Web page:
How Teachers Start Lessons

How many of us start lessons by asking students to put their mobile phones away? Probably too many. The vast majority of our students come to class with a computer more powerful than all of NASA had in 1969. NASA used their technology to put men on the moon with a rocket. Our students use their technology to fight zombies with plants. Doesn’t that sound like a waste?

 How mobile phones have changed the world

Mobile phones dominate how we interact with each other and access information. Phone usage continues to increase year on year, regardless of where you are in the world. Well, almost. There is one place where mobile phone use is almost always discouraged. I don’t mean North Korea. I don’t mean China Eastern airlines. I mean the EFL classroom.

 What about Your Phone?!

How long has it been since you last looked at your mobile phone anyway? Five minutes? Ten? Half an hour at the most? If our students are using their phones half as much as we are, we’d better figure out a way of helping them use their phones to communicate in English.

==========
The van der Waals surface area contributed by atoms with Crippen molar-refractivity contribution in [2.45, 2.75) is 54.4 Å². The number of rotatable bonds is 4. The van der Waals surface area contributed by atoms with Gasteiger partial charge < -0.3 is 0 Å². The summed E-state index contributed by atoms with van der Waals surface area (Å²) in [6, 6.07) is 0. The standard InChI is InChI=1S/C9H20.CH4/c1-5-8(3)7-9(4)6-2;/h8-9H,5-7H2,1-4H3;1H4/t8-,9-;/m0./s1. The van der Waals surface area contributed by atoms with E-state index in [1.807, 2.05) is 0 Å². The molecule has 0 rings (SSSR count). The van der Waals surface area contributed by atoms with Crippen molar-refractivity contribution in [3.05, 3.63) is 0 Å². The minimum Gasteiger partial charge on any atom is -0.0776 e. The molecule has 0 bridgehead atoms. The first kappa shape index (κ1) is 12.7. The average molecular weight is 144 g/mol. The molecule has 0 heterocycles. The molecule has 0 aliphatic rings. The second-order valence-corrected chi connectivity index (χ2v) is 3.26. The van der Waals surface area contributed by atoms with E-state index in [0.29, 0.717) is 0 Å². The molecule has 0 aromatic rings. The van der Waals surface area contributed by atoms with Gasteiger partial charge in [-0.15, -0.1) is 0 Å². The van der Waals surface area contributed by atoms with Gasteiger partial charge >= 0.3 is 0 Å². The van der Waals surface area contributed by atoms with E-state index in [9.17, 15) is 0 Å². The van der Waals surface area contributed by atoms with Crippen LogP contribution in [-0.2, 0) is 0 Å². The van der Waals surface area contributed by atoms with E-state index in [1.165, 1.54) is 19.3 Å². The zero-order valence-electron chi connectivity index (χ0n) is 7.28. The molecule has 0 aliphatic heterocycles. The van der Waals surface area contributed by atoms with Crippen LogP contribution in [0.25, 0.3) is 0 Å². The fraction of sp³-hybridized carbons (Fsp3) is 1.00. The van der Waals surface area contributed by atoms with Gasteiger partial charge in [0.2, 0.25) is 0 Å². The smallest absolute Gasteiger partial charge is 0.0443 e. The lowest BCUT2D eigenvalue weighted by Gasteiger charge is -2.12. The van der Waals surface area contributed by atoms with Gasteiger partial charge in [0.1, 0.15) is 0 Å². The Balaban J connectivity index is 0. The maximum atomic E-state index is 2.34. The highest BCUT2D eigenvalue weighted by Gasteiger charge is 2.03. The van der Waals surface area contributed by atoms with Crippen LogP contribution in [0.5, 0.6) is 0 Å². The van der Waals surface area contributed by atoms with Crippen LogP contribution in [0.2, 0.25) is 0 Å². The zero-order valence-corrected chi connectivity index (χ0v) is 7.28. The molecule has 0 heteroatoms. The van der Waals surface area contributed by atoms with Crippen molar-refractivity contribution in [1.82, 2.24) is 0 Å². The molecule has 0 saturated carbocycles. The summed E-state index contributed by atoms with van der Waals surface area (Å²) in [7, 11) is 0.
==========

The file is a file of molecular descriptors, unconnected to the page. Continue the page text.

3 Ways to Incorporate Mobile Phones in Class

1. At the class level: forget writing, teach typing. Writing with a pen and paper is a 20th century skill. Our students need practice typing English with their thumbs. Turn writing tasks into an opportunity for students to send emails to you and each other. Youcan display these emails on your class IWB or projector screen.

2. At the center level: tell your center manager to invest in the Doceri app. This lets you link your tablet to your classroom computer which allows teachers to move around the classroom more and prepare board annotations ahead of time.

3. At the institution level: implement a BYOD (bring your own device) policy for students. The money saved from investing in tablets can be put into getting high quality Wi-Fi and training teachers to incorporate mobile devices in lessons.

Mobile phones are everywhere. Let’s make sure our students aren’t learning English in the North Korea of language classrooms.